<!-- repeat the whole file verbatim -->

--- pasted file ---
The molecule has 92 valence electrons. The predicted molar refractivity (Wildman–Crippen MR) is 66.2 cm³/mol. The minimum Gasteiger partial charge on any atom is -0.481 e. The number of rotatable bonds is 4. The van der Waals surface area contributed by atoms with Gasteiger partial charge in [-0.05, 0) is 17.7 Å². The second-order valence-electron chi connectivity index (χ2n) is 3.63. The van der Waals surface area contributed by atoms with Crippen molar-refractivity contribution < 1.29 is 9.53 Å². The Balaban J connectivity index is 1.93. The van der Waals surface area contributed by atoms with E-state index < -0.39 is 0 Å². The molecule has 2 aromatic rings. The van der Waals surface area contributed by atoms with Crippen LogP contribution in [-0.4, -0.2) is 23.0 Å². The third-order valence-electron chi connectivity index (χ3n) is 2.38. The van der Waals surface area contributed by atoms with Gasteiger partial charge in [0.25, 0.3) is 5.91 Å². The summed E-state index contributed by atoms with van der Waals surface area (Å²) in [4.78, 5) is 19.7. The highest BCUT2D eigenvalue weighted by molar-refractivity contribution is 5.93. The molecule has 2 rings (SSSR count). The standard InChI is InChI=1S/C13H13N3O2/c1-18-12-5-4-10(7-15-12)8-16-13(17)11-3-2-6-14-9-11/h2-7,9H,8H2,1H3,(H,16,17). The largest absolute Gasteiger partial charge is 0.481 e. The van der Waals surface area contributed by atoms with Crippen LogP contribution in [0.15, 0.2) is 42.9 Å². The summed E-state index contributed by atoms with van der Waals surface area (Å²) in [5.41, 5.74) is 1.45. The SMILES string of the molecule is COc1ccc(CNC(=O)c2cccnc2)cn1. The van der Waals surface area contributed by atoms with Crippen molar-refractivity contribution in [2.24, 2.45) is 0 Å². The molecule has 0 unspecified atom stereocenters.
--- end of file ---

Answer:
The molecule has 92 valence electrons. The predicted molar refractivity (Wildman–Crippen MR) is 66.2 cm³/mol. The minimum Gasteiger partial charge on any atom is -0.481 e. The number of rotatable bonds is 4. The van der Waals surface area contributed by atoms with Gasteiger partial charge in [-0.05, 0) is 17.7 Å². The second-order valence-electron chi connectivity index (χ2n) is 3.63. The van der Waals surface area contributed by atoms with Crippen molar-refractivity contribution < 1.29 is 9.53 Å². The Balaban J connectivity index is 1.93. The van der Waals surface area contributed by atoms with E-state index < -0.39 is 0 Å². The molecule has 2 aromatic rings. The van der Waals surface area contributed by atoms with Crippen LogP contribution in [-0.4, -0.2) is 23.0 Å². The third-order valence-electron chi connectivity index (χ3n) is 2.38. The van der Waals surface area contributed by atoms with Gasteiger partial charge in [0.25, 0.3) is 5.91 Å². The summed E-state index contributed by atoms with van der Waals surface area (Å²) in [4.78, 5) is 19.7. The highest BCUT2D eigenvalue weighted by molar-refractivity contribution is 5.93. The molecule has 2 rings (SSSR count). The standard InChI is InChI=1S/C13H13N3O2/c1-18-12-5-4-10(7-15-12)8-16-13(17)11-3-2-6-14-9-11/h2-7,9H,8H2,1H3,(H,16,17). The largest absolute Gasteiger partial charge is 0.481 e. The van der Waals surface area contributed by atoms with Crippen LogP contribution in [0.15, 0.2) is 42.9 Å². The summed E-state index contributed by atoms with van der Waals surface area (Å²) in [5.41, 5.74) is 1.45. The SMILES string of the molecule is COc1ccc(CNC(=O)c2cccnc2)cn1. The van der Waals surface area contributed by atoms with Crippen molar-refractivity contribution in [2.24, 2.45) is 0 Å². The molecule has 0 unspecified atom stereocenters.